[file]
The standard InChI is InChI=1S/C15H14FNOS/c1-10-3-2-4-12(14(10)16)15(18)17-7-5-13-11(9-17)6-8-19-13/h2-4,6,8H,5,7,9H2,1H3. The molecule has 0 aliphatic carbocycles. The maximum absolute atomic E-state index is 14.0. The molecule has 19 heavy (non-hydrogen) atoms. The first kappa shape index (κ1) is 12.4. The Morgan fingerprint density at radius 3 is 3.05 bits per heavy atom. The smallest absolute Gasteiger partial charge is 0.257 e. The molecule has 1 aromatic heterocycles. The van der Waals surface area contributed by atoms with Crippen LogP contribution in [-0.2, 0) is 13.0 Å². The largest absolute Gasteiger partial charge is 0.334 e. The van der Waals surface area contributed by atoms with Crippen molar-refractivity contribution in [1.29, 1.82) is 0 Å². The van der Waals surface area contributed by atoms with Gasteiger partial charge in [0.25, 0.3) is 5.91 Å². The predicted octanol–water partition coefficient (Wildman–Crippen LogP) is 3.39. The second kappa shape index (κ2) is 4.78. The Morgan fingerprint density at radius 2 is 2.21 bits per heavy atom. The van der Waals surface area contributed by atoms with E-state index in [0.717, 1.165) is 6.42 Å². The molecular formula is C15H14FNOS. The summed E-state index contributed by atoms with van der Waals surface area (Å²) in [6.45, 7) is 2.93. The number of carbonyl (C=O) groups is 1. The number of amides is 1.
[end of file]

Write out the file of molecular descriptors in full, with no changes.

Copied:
The standard InChI is InChI=1S/C15H14FNOS/c1-10-3-2-4-12(14(10)16)15(18)17-7-5-13-11(9-17)6-8-19-13/h2-4,6,8H,5,7,9H2,1H3. The molecule has 0 aliphatic carbocycles. The maximum absolute atomic E-state index is 14.0. The molecule has 19 heavy (non-hydrogen) atoms. The first kappa shape index (κ1) is 12.4. The Morgan fingerprint density at radius 3 is 3.05 bits per heavy atom. The smallest absolute Gasteiger partial charge is 0.257 e. The molecule has 1 aromatic heterocycles. The van der Waals surface area contributed by atoms with Crippen LogP contribution in [-0.2, 0) is 13.0 Å². The largest absolute Gasteiger partial charge is 0.334 e. The van der Waals surface area contributed by atoms with Crippen molar-refractivity contribution in [1.29, 1.82) is 0 Å². The van der Waals surface area contributed by atoms with Gasteiger partial charge in [0.25, 0.3) is 5.91 Å². The predicted octanol–water partition coefficient (Wildman–Crippen LogP) is 3.39. The second kappa shape index (κ2) is 4.78. The Morgan fingerprint density at radius 2 is 2.21 bits per heavy atom. The van der Waals surface area contributed by atoms with E-state index in [0.717, 1.165) is 6.42 Å². The molecular formula is C15H14FNOS. The summed E-state index contributed by atoms with van der Waals surface area (Å²) in [6.45, 7) is 2.93. The number of carbonyl (C=O) groups is 1. The number of amides is 1.